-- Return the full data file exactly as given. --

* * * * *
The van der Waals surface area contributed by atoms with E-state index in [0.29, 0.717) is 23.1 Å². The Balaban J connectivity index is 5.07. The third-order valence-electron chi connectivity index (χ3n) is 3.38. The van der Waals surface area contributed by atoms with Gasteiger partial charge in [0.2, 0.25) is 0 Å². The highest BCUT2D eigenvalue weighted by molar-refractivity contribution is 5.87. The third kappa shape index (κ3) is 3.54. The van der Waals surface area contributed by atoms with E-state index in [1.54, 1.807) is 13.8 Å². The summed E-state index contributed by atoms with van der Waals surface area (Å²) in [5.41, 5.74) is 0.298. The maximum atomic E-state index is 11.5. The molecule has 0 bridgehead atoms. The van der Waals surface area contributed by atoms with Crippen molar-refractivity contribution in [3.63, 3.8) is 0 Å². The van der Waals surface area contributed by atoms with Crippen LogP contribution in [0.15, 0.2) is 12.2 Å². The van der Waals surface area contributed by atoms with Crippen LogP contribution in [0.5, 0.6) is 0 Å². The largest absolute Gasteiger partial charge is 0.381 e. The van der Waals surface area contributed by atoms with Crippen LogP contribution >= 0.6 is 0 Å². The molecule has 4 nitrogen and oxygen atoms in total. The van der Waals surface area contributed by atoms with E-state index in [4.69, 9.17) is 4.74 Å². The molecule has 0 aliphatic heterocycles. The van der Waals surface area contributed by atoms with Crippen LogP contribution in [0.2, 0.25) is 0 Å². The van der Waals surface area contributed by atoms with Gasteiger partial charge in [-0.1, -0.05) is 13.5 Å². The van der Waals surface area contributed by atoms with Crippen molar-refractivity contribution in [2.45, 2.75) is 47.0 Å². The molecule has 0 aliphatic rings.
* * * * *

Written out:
The van der Waals surface area contributed by atoms with E-state index in [0.29, 0.717) is 23.1 Å². The Balaban J connectivity index is 5.07. The third-order valence-electron chi connectivity index (χ3n) is 3.38. The van der Waals surface area contributed by atoms with Gasteiger partial charge in [0.2, 0.25) is 0 Å². The highest BCUT2D eigenvalue weighted by molar-refractivity contribution is 5.87. The third kappa shape index (κ3) is 3.54. The van der Waals surface area contributed by atoms with E-state index in [1.54, 1.807) is 13.8 Å². The summed E-state index contributed by atoms with van der Waals surface area (Å²) in [5.41, 5.74) is 0.298. The maximum atomic E-state index is 11.5. The molecule has 0 bridgehead atoms. The van der Waals surface area contributed by atoms with Crippen molar-refractivity contribution in [3.63, 3.8) is 0 Å². The van der Waals surface area contributed by atoms with Crippen LogP contribution in [0.15, 0.2) is 12.2 Å². The van der Waals surface area contributed by atoms with Crippen LogP contribution in [0.5, 0.6) is 0 Å². The largest absolute Gasteiger partial charge is 0.381 e. The van der Waals surface area contributed by atoms with Crippen LogP contribution >= 0.6 is 0 Å². The molecule has 4 nitrogen and oxygen atoms in total. The van der Waals surface area contributed by atoms with E-state index in [4.69, 9.17) is 4.74 Å². The molecule has 0 aliphatic heterocycles. The van der Waals surface area contributed by atoms with Crippen LogP contribution in [0.2, 0.25) is 0 Å². The van der Waals surface area contributed by atoms with Gasteiger partial charge in [-0.1, -0.05) is 13.5 Å². The van der Waals surface area contributed by atoms with Crippen molar-refractivity contribution in [2.45, 2.75) is 47.0 Å². The molecule has 0 aliphatic rings.